This is a very hard post to write, but one I feel led to share. It’s hard because I’m opening up my innermost thoughts and feelings, but also because I’m admitting how I was wrong. It’s not that I think I’m infallible; I’m wrong on a daily basis. But when you realize you’ve been wrong for roughly thirty years it kinda hits you hard.
My paternal grandfather passed away today. It wasn’t my biological grandfather, but rather the family I had been adopted into. I went to see him this week, as his condition had been seriously deteriorating, but I don’t think the reality of our relationship truly hit me until this morning. I was grieving to see a wonderful, Godly man pass from this earth, but when my sister asked me if I was okay I was quick to reference the fact that he and I were not extremely close. Yet immediately after speaking the words the Lord pricked my heart. God said,
When I was eight years old I found myself in new surroundings. My mother and I had moved to a new town, and I had ended up with a new dad. My biological father had left, and my mother’s new husband had adopted me! He was amazing. I had put him through every test my little heart knew to provide and he had passed with flying colors. Aside from a new dad and new home I also had an entirely new extended family. Aunts, uncles, cousins, and grandparents close by. This was a new thing for me, and while it filled me with excitement, it also filled me with trepidation.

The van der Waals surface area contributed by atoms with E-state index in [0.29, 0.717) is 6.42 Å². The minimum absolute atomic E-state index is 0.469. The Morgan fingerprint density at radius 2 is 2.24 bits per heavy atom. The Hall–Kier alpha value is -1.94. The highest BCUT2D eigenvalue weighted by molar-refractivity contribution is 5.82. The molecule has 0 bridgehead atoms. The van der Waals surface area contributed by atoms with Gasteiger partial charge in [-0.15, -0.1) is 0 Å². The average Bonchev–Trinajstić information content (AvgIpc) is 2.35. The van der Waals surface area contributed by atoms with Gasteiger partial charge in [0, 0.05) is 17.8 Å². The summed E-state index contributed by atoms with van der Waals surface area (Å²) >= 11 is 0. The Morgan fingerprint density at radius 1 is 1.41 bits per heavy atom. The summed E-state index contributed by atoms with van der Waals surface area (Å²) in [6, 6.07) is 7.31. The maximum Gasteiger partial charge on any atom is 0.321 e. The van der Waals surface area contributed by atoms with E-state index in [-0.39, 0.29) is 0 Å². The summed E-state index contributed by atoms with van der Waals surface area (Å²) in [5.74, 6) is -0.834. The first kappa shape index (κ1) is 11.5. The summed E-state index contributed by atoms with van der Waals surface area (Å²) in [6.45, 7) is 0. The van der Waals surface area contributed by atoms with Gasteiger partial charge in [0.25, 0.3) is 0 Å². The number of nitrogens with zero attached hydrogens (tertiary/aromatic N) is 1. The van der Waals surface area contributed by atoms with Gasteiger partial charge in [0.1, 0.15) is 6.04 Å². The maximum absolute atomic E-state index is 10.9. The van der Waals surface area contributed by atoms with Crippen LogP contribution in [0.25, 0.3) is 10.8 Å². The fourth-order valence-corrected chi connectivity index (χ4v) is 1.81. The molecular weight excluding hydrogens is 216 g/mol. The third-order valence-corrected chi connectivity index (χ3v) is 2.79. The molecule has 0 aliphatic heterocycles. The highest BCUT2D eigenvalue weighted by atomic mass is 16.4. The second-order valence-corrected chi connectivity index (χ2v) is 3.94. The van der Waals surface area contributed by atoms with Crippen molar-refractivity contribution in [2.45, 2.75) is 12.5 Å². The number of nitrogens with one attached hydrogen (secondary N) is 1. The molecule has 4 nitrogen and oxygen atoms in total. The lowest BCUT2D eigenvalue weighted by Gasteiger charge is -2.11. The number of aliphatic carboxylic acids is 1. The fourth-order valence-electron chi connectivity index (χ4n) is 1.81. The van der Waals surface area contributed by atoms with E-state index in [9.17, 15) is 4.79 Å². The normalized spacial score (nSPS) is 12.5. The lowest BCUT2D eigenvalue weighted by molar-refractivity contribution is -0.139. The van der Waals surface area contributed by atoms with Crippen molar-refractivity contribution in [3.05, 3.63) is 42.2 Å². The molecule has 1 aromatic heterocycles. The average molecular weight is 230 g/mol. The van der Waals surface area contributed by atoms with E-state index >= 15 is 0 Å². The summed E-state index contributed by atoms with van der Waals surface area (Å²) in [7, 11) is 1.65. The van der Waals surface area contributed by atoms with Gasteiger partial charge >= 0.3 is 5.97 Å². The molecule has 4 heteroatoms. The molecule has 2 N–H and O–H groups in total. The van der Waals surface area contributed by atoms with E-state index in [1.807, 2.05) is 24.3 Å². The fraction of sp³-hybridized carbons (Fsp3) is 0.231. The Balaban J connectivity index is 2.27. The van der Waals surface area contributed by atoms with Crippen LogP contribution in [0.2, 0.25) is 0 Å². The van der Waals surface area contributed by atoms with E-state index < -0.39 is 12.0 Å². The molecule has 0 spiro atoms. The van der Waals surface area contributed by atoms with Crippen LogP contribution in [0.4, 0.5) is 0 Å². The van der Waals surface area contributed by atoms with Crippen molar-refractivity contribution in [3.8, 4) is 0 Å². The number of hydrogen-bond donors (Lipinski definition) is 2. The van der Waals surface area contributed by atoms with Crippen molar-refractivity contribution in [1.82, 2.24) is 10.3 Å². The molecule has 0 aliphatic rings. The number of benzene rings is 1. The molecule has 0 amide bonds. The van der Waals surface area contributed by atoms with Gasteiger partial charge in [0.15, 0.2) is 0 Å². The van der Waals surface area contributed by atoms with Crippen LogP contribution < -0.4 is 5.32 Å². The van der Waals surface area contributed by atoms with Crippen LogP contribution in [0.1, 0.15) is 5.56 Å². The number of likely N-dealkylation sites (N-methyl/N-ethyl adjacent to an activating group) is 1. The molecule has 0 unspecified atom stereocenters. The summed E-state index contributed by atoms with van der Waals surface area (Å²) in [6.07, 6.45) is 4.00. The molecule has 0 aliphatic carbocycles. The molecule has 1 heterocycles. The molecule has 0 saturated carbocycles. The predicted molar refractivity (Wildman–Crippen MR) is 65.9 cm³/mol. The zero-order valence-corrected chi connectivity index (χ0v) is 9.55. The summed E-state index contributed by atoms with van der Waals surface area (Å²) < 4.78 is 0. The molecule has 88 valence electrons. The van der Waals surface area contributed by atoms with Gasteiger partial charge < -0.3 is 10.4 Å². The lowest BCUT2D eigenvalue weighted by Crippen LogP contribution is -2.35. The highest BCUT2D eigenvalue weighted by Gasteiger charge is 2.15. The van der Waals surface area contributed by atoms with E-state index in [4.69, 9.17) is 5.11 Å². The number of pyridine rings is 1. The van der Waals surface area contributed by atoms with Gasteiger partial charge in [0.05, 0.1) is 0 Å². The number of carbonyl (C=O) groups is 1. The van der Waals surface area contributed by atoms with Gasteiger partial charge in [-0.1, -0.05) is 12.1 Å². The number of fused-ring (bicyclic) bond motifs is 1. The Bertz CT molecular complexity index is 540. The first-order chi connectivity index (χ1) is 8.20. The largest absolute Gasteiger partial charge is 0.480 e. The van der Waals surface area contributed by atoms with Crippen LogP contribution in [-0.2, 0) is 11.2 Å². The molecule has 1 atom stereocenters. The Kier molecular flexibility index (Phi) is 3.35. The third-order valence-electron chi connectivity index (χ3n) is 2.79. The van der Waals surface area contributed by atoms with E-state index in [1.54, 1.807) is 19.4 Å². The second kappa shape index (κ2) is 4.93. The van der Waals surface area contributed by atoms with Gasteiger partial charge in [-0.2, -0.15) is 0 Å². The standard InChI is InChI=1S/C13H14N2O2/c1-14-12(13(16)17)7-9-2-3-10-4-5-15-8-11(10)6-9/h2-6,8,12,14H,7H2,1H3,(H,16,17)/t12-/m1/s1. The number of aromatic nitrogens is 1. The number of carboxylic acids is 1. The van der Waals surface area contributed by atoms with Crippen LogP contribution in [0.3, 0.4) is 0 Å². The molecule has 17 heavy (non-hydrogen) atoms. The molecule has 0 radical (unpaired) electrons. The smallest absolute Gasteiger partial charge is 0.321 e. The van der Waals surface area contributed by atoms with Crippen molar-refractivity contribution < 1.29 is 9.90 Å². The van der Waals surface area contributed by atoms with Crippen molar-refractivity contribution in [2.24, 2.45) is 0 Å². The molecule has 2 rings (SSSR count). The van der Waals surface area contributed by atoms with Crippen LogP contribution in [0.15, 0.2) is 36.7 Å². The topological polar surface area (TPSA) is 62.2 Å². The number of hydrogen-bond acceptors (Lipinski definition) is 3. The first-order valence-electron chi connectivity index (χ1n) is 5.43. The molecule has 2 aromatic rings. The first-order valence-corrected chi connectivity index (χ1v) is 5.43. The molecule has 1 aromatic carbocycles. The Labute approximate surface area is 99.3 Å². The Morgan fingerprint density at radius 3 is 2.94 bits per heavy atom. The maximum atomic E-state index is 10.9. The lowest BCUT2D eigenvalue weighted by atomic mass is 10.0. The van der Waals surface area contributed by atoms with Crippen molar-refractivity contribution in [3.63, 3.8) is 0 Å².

Somewhere along the way I had developed a very sensitive spirit. I was hyper-aware of reactions towards myself, and I think I tended to see more of a situation than was there. I took harmless comments from cousins and let them stick in me like a knife, and I took situations to mean more than they probably did. There was a place deep in my heart that had been wounded by my biological father giving me up, and Satan used that tiny seed of rejection. He multiplied it to become a wall that kept me from accepting the love of others. Fear of continued rejection ruined future relationships.
In my little girl mind I decided that my adoptive grandparents didn’t love me as much as they did their blood-related grandchildren.
There, I said it.
I decided this at a young, tender age, and I never allowed myself to believe any differently. Instead I allowed years and years to build on top of this false belief. So even though all the years growing up they showered me with kindness, affection, and love, I chose not to see that. Instead I would look at how they treated my siblings and try to form comparisons. For someone that wanted to be loved and accepted so much, in my mind I sabotaged any kind of relationship. I let Satan tell me that I couldn’t be loved like everyone else.
My grandmother passed away over twenty years ago, but I wasted the last couple of decades or so assuming my grandfather did not desire a close relationship with me. There was always that little voice in my head that said, “you’re not one of them.” That voice was a lie that prevented me from making wonderful memories that I don’t have the chance to revive now. And it wasn’t until this morning, following my grandfather’s death, that I realized I have been the one driving a wedge between us for thirty years. I’ve done it with more than just him. I decided in my mind that I was the black sheep of the family, and that is how I have remained.
I think sometimes in this life when we are hurt we tend to imagine things to try and prevent more hurt. It was easier for me to be in control and say “I don’t fit into this family.” At least in that sense I was making the decision, and that seemed like it would hurt less. Now I’m seeing what really hurts is thirty years gone of believing something that wasn’t true and letting that prevent me from great relationships. My solace is Heaven. I know it will be made right there. It’s just a shame I didn’t see this until now.